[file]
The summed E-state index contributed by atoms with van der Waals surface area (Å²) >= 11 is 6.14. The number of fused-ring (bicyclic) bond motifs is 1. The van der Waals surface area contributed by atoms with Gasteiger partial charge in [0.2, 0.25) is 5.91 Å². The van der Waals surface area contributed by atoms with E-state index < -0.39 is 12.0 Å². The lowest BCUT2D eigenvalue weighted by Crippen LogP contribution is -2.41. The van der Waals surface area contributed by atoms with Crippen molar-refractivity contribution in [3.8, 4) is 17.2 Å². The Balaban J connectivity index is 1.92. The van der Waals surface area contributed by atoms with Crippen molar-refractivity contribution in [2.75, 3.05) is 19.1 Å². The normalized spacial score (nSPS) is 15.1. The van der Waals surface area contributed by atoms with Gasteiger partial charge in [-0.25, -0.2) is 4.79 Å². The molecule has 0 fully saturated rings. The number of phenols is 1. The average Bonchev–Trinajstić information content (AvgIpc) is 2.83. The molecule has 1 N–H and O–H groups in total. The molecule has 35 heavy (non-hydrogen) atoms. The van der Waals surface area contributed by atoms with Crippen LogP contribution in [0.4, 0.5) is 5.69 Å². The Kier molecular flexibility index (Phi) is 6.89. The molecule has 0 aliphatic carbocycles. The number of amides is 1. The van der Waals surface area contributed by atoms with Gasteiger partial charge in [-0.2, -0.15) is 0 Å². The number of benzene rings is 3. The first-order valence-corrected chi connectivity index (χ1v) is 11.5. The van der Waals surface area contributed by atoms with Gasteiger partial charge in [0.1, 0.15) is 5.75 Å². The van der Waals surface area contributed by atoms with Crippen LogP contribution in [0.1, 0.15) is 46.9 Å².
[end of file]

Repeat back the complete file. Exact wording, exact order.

The summed E-state index contributed by atoms with van der Waals surface area (Å²) >= 11 is 6.14. The number of fused-ring (bicyclic) bond motifs is 1. The van der Waals surface area contributed by atoms with Gasteiger partial charge in [0.2, 0.25) is 5.91 Å². The van der Waals surface area contributed by atoms with E-state index < -0.39 is 12.0 Å². The lowest BCUT2D eigenvalue weighted by Crippen LogP contribution is -2.41. The van der Waals surface area contributed by atoms with Crippen molar-refractivity contribution in [3.8, 4) is 17.2 Å². The Balaban J connectivity index is 1.92. The van der Waals surface area contributed by atoms with Crippen molar-refractivity contribution in [2.75, 3.05) is 19.1 Å². The normalized spacial score (nSPS) is 15.1. The van der Waals surface area contributed by atoms with Gasteiger partial charge in [-0.25, -0.2) is 4.79 Å². The molecule has 0 fully saturated rings. The number of phenols is 1. The average Bonchev–Trinajstić information content (AvgIpc) is 2.83. The molecule has 1 N–H and O–H groups in total. The molecule has 35 heavy (non-hydrogen) atoms. The van der Waals surface area contributed by atoms with Crippen LogP contribution in [0.4, 0.5) is 5.69 Å². The Kier molecular flexibility index (Phi) is 6.89. The molecule has 0 aliphatic carbocycles. The number of amides is 1. The van der Waals surface area contributed by atoms with Gasteiger partial charge in [-0.2, -0.15) is 0 Å². The number of benzene rings is 3. The first-order valence-corrected chi connectivity index (χ1v) is 11.5. The van der Waals surface area contributed by atoms with Gasteiger partial charge in [0.1, 0.15) is 5.75 Å². The van der Waals surface area contributed by atoms with Crippen LogP contribution in [0.1, 0.15) is 46.9 Å².